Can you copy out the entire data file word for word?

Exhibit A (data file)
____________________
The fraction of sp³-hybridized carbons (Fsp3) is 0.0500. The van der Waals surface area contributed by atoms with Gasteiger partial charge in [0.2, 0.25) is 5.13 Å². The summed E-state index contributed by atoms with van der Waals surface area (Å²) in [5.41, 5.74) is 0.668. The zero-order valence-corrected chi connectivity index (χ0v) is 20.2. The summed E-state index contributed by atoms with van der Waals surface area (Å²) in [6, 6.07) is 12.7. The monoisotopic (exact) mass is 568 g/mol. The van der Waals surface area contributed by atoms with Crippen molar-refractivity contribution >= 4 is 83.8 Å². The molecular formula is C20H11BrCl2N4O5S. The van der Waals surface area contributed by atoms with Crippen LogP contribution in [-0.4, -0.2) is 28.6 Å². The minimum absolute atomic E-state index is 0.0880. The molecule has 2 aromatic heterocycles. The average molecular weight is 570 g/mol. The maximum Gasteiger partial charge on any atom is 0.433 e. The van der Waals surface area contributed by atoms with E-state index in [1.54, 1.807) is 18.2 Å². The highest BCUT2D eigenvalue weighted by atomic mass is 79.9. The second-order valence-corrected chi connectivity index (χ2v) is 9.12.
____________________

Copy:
The fraction of sp³-hybridized carbons (Fsp3) is 0.0500. The van der Waals surface area contributed by atoms with Gasteiger partial charge in [0.2, 0.25) is 5.13 Å². The summed E-state index contributed by atoms with van der Waals surface area (Å²) in [5.41, 5.74) is 0.668. The zero-order valence-corrected chi connectivity index (χ0v) is 20.2. The summed E-state index contributed by atoms with van der Waals surface area (Å²) in [6, 6.07) is 12.7. The monoisotopic (exact) mass is 568 g/mol. The van der Waals surface area contributed by atoms with Crippen molar-refractivity contribution >= 4 is 83.8 Å². The molecular formula is C20H11BrCl2N4O5S. The van der Waals surface area contributed by atoms with Crippen LogP contribution in [-0.4, -0.2) is 28.6 Å². The minimum absolute atomic E-state index is 0.0880. The molecule has 2 aromatic heterocycles. The average molecular weight is 570 g/mol. The maximum Gasteiger partial charge on any atom is 0.433 e. The van der Waals surface area contributed by atoms with E-state index in [1.54, 1.807) is 18.2 Å². The highest BCUT2D eigenvalue weighted by atomic mass is 79.9. The second-order valence-corrected chi connectivity index (χ2v) is 9.12.